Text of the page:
Heidi McIvor-Allen - Owner of McIvor Marketing LLC


The first ever Creator House was hosted by Meta and Rolling Stone at SXSW in March of 2022. This event included a series of discussions covering content creation, monetization, and everything else you can imagine regarding content creators and what they need to know and do to be successful. Creators Brendan Jordan and Kurt Tocci shared their “10 Content Commandments”, and now we want to share them with you. These 10 Content Commandments are meant to guide aspiring creators and teach them about individuality, consistency, reliability, and mentorship.

“When you change one thing, you have the ability to change EVERYTHING.”


Being authentic is one of the most important parts of content creation. With so many people creating content around similar topics, the best way for followers to engage more frequently is to be authentically and unapologetically you. When your content IS YOU, that speaks to your character and your passion and viewers can feel that and respond to it in a positive way. Your audience’s response will help guide the content you create in the future. Your content often becomes more organic, natural, and an extension to what you do in your day-to-day life.

Jordan added that whenever he was trying to force something in his content, it never worked out. “Following my own path while being inspired by others, that worked.” He added that concepting a foundation is important but evolving is important too. It’s natural for you content to evolve alongside you as a person, because people grow every single day and can relate to the evolution. “Everything evolves, and that’s OK,” stated Jordan.


Social media platforms are constantly adding new features. It’s important to try them out and follow along with the trends and features that are most popular. Instagram recently introduced Remix and Collabs, while Facebook just released Reels. Jordan and Tocci’s advice for creators is to “try them all, the only way to learn a new feature is to use it.”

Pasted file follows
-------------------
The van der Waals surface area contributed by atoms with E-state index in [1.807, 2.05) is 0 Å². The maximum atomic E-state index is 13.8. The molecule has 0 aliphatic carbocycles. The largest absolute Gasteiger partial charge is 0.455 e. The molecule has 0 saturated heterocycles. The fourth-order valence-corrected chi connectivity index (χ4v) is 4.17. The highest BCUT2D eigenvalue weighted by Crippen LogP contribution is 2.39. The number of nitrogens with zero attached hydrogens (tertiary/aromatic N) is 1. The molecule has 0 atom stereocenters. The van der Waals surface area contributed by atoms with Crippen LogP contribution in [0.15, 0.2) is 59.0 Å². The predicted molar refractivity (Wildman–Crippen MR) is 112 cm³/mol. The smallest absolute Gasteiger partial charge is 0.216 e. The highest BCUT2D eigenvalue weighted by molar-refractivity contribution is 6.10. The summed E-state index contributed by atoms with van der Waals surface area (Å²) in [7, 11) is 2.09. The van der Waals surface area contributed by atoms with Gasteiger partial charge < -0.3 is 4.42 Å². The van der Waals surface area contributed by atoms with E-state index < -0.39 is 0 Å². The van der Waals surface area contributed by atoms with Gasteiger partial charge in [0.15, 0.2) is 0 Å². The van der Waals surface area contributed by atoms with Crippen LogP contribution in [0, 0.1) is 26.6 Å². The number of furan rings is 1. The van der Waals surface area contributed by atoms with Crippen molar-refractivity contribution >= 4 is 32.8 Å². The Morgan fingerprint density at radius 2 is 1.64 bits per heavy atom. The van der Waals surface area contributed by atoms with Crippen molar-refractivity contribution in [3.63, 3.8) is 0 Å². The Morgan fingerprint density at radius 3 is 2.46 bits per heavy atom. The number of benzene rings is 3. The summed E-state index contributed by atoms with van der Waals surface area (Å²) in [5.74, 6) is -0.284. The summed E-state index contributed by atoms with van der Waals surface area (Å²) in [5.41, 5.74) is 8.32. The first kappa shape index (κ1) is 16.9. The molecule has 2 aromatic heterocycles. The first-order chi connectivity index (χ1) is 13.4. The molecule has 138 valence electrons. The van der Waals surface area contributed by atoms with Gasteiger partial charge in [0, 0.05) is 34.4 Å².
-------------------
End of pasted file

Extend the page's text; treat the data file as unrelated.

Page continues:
Tocci added that when a platform introduces a new feature, it typically modifies the algorithms to encourages its usage, and so hopping onto the trend of a new feature can help your content get discovered by new audiences. He also found that taking the extra seconds to shoot standalone cover images to upload as a thumbnail goes a long way. “It adds sparkle, it looks cleaner, and people recognize quality.”


You don’t need fancy studio equipment or professional editing software to produce quality content. Don’t let the lack of expensive equipment keep you from producing content about something you love. Play around with some free or inexpensive apps on your phone and stick with the ones you like best. Spend your time focusing on what you’re producing and ensuring you have a variety.

“You have to be versatile with both short-form and long-form content, and repurposing content across all platforms is one way to check all of those boxes,” Tocci said. Jordan added that breaking down a long-form video into quick clips for Reels or Stories helps shine a spotlight on more parts of those videos.


A lot of people have the same hopes, dreams, hobbies, curiosities and fears. Use these similarities to connect easily with your audience. Think about something you’d love to learn more about or are already passionate about. These are great sources for inspiration and deep wells of potential content.

“Think of a scenario that relates to the most people possible and turn that into a video that is as easy [to understand] as possible,” Tocci suggests. Take experiences from your everyday life, places you go, experiences you have, and random thoughts that run through your head. “Follow your passion,” Jordan added. “Chances are, other people have the same passion, or are curious to learn more about it.”